OPINION: AMD’s Looming 7nm Flaw

In our review of the Radeon VII, Joseph Bradford did like the card while also stating,

The question arises when you look at the whole picture of what the competition has to offer. The 1080 [T]i performs many of the same gaming tasks despite having released two years ago. The RTX 2080 is a comparable card in terms of relative performance and price, and has the added benefit of hardware DLSS and hardware ray tracing.”

This merely hints to my larger concern and frustration with AMD. I’m not going to suggest for one moment that the Radeon VII (henceforth, R7) is a bad card. It isn’t. My frustration here does not lie with the card, rather, with AMD.

I haven’t seen many other outlets discuss this, so I think it bears discussion here. Personally, I don’t care whose name is on the labeling. I want the best of the best hardware out there. So for me, the last few years have been incredibly frustrating to see an utter lack of competition in the enthusiast space.

Two years ago, they had no response to the 1080 Ti. And today, they have no response to the 2080 Ti. I fundamentally believe having only one company hold the enthusiast crown for so long is simply not healthy, most of all for consumers who pay the literal price.

With this in mind, this discussion will focus solely on the gaming applications of the R7 and why I believe there’s a looming flaw here for Team Red. The general performance roundups have more or less concluded with the R7 performing broadly similar to the 2080 — AMD’s self proclaimed direct competition graphics card.

But let’s look at this deeper because a fundamental point is being overlooked. AMD themselves are comparing the R7 directly to the 2080. But by extension, they are also comparing the R7 to the 1080 Ti. We know this because factual analysis shows that the 2080 and 1080 Ti effectively trade blows in traditional gaming applications.

Looking closer, the 2080 is built on a 12nm node. The 1080 Ti — a card from two years ago — is built on a 16nm node. On the power front, the 2080 TDP is 225W for the Founder’s Edition. The 1080 Ti TDP is 250W.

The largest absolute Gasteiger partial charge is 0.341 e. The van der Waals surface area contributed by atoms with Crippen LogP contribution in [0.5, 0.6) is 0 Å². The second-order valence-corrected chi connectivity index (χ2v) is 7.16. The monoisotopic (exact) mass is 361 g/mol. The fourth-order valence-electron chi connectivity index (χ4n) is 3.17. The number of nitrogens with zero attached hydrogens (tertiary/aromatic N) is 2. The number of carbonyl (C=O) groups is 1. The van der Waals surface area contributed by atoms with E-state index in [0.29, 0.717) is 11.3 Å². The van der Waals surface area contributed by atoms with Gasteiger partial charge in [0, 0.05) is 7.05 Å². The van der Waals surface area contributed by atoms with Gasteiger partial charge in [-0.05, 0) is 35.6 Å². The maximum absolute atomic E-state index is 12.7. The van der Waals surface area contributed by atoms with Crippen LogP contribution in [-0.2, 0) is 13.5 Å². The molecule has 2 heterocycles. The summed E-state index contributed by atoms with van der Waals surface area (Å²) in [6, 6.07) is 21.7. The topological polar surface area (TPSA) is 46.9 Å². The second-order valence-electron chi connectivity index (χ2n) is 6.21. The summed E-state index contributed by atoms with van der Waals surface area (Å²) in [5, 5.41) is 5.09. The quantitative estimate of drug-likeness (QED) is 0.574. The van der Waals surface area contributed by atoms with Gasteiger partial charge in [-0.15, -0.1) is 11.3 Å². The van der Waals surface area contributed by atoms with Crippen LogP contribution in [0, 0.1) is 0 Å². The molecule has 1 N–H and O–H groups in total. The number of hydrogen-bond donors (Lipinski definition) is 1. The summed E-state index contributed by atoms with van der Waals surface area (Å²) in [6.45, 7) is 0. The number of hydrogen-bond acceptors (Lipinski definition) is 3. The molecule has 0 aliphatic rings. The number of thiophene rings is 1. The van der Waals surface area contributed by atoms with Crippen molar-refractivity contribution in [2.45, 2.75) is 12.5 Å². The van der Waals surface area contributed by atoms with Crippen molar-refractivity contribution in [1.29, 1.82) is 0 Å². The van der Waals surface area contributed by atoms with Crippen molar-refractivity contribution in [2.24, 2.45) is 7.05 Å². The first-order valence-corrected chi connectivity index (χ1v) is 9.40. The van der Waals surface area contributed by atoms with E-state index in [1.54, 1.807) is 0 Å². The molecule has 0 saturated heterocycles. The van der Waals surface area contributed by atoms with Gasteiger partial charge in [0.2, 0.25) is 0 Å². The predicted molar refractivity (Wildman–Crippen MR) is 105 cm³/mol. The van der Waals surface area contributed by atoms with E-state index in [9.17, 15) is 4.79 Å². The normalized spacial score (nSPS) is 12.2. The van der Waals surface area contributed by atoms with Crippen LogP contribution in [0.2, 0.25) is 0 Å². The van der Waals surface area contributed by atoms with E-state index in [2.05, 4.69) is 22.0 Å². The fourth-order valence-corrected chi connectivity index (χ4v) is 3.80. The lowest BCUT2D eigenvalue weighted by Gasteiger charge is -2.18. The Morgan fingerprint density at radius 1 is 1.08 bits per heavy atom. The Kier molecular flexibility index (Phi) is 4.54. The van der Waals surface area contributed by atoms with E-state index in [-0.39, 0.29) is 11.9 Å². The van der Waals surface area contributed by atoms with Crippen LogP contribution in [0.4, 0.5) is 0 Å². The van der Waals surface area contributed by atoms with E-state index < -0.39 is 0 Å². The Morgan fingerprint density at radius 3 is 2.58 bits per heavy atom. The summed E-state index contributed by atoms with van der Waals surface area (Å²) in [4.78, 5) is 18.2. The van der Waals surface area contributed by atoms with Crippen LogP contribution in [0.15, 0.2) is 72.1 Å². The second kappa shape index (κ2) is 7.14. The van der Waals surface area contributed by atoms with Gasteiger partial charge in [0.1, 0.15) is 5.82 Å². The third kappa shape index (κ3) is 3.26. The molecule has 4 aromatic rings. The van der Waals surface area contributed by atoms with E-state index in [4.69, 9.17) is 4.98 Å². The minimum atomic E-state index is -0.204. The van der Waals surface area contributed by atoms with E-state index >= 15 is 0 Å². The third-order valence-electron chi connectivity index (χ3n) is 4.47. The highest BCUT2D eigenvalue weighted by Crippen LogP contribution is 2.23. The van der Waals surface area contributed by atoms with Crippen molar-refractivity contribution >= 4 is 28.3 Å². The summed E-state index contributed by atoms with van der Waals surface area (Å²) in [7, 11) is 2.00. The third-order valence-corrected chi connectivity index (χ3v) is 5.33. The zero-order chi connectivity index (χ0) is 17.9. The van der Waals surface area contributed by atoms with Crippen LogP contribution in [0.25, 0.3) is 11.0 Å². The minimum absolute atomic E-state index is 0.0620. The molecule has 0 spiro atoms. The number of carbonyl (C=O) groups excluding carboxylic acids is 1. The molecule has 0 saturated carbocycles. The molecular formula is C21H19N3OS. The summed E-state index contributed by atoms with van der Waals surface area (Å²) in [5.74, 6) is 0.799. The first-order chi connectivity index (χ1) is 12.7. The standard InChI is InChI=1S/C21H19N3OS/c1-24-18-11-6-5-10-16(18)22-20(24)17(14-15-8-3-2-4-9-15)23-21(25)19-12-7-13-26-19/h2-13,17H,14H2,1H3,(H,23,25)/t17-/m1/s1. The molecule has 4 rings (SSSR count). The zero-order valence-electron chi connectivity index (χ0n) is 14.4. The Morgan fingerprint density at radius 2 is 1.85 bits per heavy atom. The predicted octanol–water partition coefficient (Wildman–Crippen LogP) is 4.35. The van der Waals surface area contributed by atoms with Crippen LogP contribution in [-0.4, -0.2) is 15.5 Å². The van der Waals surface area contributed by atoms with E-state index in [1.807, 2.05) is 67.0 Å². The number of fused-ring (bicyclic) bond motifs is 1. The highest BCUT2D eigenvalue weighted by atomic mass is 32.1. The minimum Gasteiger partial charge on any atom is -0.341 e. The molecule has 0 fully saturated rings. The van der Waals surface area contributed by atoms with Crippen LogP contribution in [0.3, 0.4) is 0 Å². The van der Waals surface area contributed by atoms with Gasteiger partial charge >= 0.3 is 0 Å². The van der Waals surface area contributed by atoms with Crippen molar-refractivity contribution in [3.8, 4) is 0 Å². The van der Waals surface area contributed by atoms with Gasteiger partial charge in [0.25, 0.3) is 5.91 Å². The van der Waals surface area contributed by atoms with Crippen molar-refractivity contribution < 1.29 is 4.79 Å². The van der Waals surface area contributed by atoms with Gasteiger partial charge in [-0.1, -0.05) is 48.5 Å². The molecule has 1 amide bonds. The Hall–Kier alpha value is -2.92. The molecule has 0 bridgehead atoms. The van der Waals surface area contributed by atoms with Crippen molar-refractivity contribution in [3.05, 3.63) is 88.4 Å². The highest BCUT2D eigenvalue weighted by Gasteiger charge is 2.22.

On the AMD side, the R7 is built on 7nm process and has a TDP of 300W. To put it bluntly, it took AMD two years to catch up to what Nvidia was doing on an older and theoretically less power efficient node.

Viewed another way, AMD had to move to 7nm to simply match what Nvidia was doing on 16nm from a performance perspective, yet AMD is still less power efficient two years later.

On top of all this, the R7 has no hardware accelerated ray tracing nor machine learning unlike its equally priced competition. The fact that the 2080 has these features for the same price automatically creates better value for their product. It’s a simple calculus. More features for the same price equals more value.

Some may provide their reasoning as to why they want an R7 by proclaiming that they don’t care about ray tracing. If that’s the case, then it shouldn’t matter if you buy the 2080, R7, or the 1080 Ti. They all have broadly equal performance so you should be fine with buying any of them. Stating you don’t care about ray tracing simply isn’t valid justification for why you would want to buy the R7 specifically.